From his earliest years, Derek Riggs possessed an innate talent for drawing and painting. Unlike many renowned artists who honed their craft through formal instruction, Riggs was largely self-taught. This unconventional path granted him unbridled freedom to explore and experiment, unburdened by traditional artistic expectations.

Riggs’ self-taught approach allowed him to develop a fiercely individualistic style perfectly suited to the raw energy of heavy metal.

Being self-taught allowed Riggs to cultivate a distinct style, untethered by the influence of any specific school of thought. This fierce individualism would become a defining characteristic of his artwork and perfectly suited to the raw and rebellious energy of heavy metal.

While Derek did briefly attend art school, his time there was cut short. Expelled after voicing his dissatisfaction with the curriculum, this incident unveiled a hint of the rebellious spirit and refusal to conform that would later serve him so well.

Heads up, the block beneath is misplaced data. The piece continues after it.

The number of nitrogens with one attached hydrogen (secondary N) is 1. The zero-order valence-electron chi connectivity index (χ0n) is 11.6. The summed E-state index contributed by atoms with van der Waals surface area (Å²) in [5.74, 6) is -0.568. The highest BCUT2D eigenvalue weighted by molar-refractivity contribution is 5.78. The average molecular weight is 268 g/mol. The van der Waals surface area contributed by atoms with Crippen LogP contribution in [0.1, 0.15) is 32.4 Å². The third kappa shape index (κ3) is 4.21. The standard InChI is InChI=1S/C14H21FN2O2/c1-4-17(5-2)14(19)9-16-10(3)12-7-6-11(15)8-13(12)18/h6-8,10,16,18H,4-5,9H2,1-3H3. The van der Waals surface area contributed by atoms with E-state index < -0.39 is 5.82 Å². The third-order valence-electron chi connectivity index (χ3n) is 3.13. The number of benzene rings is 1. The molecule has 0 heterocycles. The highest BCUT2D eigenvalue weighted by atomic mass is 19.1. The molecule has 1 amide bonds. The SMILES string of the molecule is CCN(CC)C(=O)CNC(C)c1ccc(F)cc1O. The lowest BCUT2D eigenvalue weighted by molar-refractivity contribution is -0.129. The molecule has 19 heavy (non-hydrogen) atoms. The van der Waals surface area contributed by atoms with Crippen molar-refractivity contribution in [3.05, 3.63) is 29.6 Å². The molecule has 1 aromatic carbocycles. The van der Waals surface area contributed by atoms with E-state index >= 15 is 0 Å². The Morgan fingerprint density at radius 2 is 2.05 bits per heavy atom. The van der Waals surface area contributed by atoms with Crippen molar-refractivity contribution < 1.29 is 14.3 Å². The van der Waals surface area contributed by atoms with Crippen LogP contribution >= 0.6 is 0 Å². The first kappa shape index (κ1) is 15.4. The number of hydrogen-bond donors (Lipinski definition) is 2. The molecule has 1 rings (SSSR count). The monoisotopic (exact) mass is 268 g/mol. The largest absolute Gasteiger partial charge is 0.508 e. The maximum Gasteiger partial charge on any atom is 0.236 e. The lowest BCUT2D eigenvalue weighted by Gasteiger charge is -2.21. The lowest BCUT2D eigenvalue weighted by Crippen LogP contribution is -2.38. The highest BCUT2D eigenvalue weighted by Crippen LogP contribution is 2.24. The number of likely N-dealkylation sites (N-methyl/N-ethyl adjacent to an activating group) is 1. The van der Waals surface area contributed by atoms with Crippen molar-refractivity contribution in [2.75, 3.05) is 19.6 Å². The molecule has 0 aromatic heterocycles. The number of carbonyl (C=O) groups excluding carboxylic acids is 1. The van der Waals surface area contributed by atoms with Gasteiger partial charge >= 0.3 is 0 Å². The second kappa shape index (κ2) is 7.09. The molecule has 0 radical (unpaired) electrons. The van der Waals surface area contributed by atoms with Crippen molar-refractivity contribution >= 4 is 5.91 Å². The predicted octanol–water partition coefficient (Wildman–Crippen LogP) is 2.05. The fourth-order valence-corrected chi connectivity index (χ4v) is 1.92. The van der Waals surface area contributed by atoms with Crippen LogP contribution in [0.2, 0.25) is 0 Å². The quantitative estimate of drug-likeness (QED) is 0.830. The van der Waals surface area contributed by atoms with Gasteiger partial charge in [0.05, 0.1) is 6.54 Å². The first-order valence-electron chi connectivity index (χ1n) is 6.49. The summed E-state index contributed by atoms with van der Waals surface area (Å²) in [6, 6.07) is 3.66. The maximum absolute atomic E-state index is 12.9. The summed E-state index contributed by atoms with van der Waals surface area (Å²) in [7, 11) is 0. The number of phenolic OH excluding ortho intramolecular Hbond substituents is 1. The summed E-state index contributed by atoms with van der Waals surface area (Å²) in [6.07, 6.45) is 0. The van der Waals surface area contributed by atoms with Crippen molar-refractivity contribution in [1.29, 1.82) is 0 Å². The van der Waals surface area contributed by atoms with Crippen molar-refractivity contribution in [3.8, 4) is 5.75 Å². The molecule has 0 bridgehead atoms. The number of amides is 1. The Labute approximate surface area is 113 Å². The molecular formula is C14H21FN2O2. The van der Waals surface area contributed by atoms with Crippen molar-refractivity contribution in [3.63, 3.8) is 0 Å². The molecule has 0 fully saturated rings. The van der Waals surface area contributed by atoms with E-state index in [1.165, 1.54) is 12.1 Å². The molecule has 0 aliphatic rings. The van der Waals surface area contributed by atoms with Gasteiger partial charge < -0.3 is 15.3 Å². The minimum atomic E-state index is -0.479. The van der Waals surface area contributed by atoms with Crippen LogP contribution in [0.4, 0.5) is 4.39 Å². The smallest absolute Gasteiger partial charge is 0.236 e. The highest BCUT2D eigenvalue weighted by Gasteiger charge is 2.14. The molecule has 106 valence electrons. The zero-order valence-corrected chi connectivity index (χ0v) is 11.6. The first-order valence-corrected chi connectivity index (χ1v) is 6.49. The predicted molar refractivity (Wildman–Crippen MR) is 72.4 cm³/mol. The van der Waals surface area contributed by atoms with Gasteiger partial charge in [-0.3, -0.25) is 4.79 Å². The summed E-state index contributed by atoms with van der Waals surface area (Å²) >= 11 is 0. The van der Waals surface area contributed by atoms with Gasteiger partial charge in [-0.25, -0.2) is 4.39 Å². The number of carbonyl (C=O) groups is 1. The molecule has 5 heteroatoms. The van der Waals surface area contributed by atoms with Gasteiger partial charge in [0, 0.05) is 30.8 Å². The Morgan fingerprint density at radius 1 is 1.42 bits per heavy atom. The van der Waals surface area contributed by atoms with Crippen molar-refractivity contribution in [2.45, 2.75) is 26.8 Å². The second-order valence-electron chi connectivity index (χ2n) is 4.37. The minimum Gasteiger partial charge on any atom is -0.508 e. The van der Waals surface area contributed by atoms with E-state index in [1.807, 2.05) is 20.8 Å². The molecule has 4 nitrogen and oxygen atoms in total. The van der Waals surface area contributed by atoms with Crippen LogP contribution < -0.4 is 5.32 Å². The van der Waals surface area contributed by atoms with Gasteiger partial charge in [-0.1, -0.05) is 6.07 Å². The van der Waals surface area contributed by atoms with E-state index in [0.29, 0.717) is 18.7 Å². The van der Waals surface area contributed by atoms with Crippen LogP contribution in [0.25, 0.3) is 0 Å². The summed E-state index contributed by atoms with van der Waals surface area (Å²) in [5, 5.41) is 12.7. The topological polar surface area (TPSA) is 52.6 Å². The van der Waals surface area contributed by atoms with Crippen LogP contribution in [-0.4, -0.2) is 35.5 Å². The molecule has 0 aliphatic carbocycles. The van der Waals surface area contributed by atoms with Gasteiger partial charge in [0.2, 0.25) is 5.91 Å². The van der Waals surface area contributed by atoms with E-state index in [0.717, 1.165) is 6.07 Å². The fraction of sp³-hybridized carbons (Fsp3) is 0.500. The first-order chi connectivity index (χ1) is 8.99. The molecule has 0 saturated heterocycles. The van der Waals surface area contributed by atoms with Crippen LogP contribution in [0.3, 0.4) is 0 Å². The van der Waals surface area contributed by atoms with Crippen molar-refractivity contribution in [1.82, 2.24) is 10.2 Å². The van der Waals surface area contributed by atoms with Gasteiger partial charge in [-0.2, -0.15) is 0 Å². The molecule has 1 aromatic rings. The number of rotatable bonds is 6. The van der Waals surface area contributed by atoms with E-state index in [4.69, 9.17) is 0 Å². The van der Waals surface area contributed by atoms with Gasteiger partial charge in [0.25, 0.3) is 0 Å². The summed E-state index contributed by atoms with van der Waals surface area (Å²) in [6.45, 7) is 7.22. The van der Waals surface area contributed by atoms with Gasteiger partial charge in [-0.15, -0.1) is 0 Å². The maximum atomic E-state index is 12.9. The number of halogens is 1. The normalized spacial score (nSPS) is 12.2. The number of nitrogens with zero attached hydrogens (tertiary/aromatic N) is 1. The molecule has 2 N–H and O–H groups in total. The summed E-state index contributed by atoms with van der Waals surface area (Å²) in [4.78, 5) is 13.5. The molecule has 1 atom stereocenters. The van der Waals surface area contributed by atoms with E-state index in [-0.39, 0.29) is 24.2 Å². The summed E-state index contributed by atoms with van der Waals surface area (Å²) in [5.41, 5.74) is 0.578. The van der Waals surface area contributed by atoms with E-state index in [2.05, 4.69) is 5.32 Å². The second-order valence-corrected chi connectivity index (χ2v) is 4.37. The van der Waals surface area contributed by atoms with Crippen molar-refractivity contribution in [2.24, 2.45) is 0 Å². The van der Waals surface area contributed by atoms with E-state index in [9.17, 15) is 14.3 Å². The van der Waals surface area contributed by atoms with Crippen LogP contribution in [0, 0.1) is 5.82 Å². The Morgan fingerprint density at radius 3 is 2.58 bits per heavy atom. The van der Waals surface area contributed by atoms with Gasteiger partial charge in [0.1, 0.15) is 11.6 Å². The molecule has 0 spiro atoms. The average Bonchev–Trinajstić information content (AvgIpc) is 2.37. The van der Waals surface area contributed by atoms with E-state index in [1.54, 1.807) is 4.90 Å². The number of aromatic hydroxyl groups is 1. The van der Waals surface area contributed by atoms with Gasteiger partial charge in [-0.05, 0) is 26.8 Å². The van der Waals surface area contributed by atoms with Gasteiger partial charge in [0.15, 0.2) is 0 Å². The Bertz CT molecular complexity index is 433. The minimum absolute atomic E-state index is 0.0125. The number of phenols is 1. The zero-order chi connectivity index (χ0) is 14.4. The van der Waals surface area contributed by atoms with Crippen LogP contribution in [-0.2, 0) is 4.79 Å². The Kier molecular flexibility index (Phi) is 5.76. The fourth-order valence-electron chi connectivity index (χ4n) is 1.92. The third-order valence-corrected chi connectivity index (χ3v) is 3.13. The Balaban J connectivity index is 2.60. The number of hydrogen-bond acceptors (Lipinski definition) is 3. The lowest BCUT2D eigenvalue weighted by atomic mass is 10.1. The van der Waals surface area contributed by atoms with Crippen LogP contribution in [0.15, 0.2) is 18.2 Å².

Rather than a setback, Derek’s expulsion was likely a defining moment. It likely reinforced his belief in his own creative instincts. Instead of breaking him, the experience seemed to solidify his resolve to forge his own artistic path, guided solely by his own unique vision.

Eddie is Born

Derek Riggs’ name is inextricably linked to Eddie, the iconic mascot who has become synonymous with the mighty Iron Maiden. Eddie’s menacing grin and gruesome form adorn not just album covers, but t-shirts, merchandise, and even the band’s electrifying stage shows. He is a true cultural force in the realm of heavy metal, and Riggs is the creative genius behind it all.

Surprisingly, Eddie’s origins lie in a punk rock design, not the world of heavy metal.

Surprisingly, the first incarnation of Eddie wasn’t designed with Iron Maiden in mind. Initially titled “Electric Matthew Says Hello,” this original artwork was intended for a punk cover. This fascinating tidbit reveals the character’s unexpected origins and hints at the raw, rebellious energy that Riggs would later so perfectly channel into the visual essence of heavy metal.

Iron Maiden Discovers a Legend